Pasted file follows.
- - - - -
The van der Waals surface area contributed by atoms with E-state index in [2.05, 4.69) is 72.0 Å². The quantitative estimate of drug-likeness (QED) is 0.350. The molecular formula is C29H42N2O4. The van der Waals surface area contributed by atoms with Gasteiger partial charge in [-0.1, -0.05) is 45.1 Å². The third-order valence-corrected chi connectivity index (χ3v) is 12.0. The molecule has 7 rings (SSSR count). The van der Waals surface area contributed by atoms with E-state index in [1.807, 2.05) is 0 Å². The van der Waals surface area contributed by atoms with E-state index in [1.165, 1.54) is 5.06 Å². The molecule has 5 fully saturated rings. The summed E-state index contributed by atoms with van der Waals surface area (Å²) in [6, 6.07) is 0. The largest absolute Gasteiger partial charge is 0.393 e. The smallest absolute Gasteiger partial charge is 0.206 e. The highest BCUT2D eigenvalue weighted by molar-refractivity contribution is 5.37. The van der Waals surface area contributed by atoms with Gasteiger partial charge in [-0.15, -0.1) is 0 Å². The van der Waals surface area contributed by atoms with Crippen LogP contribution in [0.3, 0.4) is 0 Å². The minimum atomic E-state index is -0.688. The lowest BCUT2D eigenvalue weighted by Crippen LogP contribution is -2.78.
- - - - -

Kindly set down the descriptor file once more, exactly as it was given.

The van der Waals surface area contributed by atoms with E-state index in [2.05, 4.69) is 72.0 Å². The quantitative estimate of drug-likeness (QED) is 0.350. The molecular formula is C29H42N2O4. The van der Waals surface area contributed by atoms with Gasteiger partial charge in [-0.1, -0.05) is 45.1 Å². The third-order valence-corrected chi connectivity index (χ3v) is 12.0. The molecule has 7 rings (SSSR count). The van der Waals surface area contributed by atoms with E-state index in [1.807, 2.05) is 0 Å². The van der Waals surface area contributed by atoms with E-state index in [1.165, 1.54) is 5.06 Å². The molecule has 5 fully saturated rings. The summed E-state index contributed by atoms with van der Waals surface area (Å²) in [6, 6.07) is 0. The largest absolute Gasteiger partial charge is 0.393 e. The smallest absolute Gasteiger partial charge is 0.206 e. The highest BCUT2D eigenvalue weighted by molar-refractivity contribution is 5.37. The van der Waals surface area contributed by atoms with Gasteiger partial charge in [-0.15, -0.1) is 0 Å². The van der Waals surface area contributed by atoms with Crippen LogP contribution in [0.3, 0.4) is 0 Å². The minimum atomic E-state index is -0.688. The lowest BCUT2D eigenvalue weighted by Crippen LogP contribution is -2.78.